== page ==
Adobe Stock | Photo by marysckin
Infuse your next pesto pasta dinner with garlic mustard greens or other native wild greens, including dandelion, chickweed, and more.
Garlic mustard is an invasive plant that also happens to have a pleasant, mildly garlicky flavor. It’s also high in vitamins A, C, carotenoids, several minerals, and fiber, so eating it is good for both native plants and also for you and your family. Although the recipe below specifies garlic mustard greens since those will be in season later this spring, you can use any wild greens that can be eaten raw, including dandelion, chickweed, wood sorrel, sheep sorrel, violet leaf, wild bergamot leaf, and day lily, as well as a wide variety of cultivated greens and herbs.
As for how to use it, this pesto is a delight when tossed in pasta or slathered on focaccia as a sandwich base. If you’re in the mood for breakfast, swirl a dollop of it into scrambled eggs for a verdant twist.
Garlic Mustard Greens Pesto
2 oz Pecorino Romano or Parmesan cheese, cut into chunks
½ cup pine nuts (you can also use almonds, pecans, hazelnuts, green pumpkin seeds or sunflower seeds, if you prefer)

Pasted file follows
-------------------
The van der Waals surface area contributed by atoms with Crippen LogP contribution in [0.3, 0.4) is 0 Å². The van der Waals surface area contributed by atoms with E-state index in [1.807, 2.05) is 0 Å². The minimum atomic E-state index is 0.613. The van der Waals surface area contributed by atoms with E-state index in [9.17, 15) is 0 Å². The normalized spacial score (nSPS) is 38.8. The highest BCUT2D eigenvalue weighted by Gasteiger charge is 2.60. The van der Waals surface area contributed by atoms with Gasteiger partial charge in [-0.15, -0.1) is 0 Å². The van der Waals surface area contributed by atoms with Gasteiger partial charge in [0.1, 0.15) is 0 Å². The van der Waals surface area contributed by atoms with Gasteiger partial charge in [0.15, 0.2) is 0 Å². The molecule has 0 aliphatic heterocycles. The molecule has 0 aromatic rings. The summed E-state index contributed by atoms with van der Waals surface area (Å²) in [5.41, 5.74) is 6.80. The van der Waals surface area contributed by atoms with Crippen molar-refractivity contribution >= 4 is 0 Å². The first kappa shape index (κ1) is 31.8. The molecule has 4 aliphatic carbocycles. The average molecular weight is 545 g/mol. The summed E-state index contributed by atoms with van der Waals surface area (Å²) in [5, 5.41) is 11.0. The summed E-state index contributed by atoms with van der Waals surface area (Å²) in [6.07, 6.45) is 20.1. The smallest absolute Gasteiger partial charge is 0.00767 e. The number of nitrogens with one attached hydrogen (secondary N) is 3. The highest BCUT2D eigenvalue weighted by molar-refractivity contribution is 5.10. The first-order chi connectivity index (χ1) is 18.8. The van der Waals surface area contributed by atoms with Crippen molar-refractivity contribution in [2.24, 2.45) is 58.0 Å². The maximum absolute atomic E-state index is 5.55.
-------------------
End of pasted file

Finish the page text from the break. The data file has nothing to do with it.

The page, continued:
1-2 cloves garlic, peeled and coarsely chopped
3 cups packed wild garlic mustard greens (or wild greens of your choice), well rinsed and dried
1⁄3 cup cold-pressed olive oil
Sea salt to taste
Place the cheese in the food processor and process until well-pulverized.
Add nuts and garlic, and process until medium-fine ground.
Add wild greens and process until mixture is well minced.
With food processor running, add olive oil until the desired consistency is reached. A 1⁄3-full cup produces a thicker consistency — nice for spreading on bread, crackers, etc. For a thinner, looser sauce, add another ¼ to ½ cup of oil.
Taste first, then add salt, if desired.